COPENHAGEN (REUTERS/AFP) - Danish police said on Thursday (April 7) that they had arrested four people near Copenhagen who they suspect were recruited by the militant group Islamic State in Iraq and Syria (ISIS) to commit violence.
Ammunition and weapons were found in a connected search, the police later tweeted.
"The arrests took place as part of efforts to combat people enlisting in terrorist groups in the war-torn areas in Syria and northern Iraq," the police said in a statement on Thursday.
The police would not provide more details on the identity of or suspicions about the four, who will come before a judge for a preliminary hearing on Friday.
"The suspects have been identified through investigations carried out in close cooperation between the Danish Security and Intelligence Service and Copenhagen police," the statement said.
Under Danish terrorism law, "letting oneself be recruited to commit acts of (terrorism)" is punishable with up to six years in jail.
"At one of the addresses we (searched) today we found some weapons and ammunition," police inspector Poul Kjeldsen told reporters.
A person living at the address had links to one of Copenhagen's criminal gangs, police later said on Twitter.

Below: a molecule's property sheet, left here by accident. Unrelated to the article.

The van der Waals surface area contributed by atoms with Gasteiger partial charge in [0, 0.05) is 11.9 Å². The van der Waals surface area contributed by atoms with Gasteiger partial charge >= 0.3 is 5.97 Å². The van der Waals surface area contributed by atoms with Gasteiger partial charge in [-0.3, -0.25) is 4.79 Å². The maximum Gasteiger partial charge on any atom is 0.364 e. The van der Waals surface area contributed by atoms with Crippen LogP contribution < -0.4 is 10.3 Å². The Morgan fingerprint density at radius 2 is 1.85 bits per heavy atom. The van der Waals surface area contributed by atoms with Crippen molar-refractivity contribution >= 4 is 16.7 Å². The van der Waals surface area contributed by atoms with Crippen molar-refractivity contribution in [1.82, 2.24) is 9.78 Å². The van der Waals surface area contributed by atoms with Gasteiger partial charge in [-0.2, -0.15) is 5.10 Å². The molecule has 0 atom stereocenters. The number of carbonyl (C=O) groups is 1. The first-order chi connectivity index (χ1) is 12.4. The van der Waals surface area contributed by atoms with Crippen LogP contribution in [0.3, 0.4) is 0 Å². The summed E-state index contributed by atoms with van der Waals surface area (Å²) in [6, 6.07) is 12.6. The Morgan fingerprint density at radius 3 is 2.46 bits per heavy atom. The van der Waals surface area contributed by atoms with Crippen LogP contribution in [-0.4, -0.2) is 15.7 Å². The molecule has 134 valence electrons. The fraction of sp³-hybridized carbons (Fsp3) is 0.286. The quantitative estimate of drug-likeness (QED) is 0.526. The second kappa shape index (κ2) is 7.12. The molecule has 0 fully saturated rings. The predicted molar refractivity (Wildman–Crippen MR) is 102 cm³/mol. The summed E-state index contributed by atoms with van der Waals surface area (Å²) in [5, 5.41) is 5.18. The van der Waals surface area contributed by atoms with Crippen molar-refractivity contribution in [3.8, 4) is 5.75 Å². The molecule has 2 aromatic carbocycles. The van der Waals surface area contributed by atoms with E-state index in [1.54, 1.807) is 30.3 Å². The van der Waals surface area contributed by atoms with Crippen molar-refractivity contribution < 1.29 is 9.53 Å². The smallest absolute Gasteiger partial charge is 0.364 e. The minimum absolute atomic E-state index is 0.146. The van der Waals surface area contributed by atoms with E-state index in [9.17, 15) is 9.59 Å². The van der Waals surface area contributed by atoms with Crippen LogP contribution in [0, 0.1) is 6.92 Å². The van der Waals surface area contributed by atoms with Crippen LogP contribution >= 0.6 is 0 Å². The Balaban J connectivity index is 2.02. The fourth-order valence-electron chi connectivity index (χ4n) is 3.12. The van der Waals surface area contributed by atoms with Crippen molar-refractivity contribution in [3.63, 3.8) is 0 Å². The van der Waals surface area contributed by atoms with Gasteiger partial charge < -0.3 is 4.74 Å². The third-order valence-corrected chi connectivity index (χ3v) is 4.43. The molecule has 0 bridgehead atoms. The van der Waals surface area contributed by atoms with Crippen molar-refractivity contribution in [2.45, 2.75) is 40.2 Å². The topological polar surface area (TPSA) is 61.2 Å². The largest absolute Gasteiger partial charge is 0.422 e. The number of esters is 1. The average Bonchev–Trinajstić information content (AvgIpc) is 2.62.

A preliminary hearing was scheduled to be held on Friday.
More than 125 people from Denmark have are believed to have joined ISIS after going to Syria and Iraq, Danish intelligence service PET, said in October, adding that at least 27 of them have died there.
"We know that people who have fought for ISIS in Syria or Iraq may pose a specific security threat against Denmark," Justice Minister Soren Pind said in statement shortly after the arrests.
Danish authorities have been on high alert since two people were killed in shooting attacks on a free speech event and a synagogue in Copenhagen in February last year.
Europe is on edge after the Paris attacks in November and last month's bombings in Brussels, both blamed on homegrown militants radicalised and trained by ISIS.
ISIS has claimed responsibility for bombing that killed 32 people in Brussels last month and attacks in Paris on November that killed 130 people.
Around 4,000 Europeans have travelled to Syria and Iraq to join extremist groups as foreign fighters, according to a study from the Hague-based International Centre for Counter-Terrorism released last week.
Data from Denmark showed that 125 people had left the country to fight in Syria or Iraq, and that 62 of those were believed to have returned to the Scandinavian country.
The Danish city of Aarhus has drawn international attention for its "soft-hands" approach to battling the radicalisation of young Muslims with social techniques used in gang exit strategies.
A Danish-Palestinian gunman - seemingly inspired by the deadly assault on French satirical weekly Charlie Hebdo - killed a film-maker and a Jewish security guard in twin attacks last year.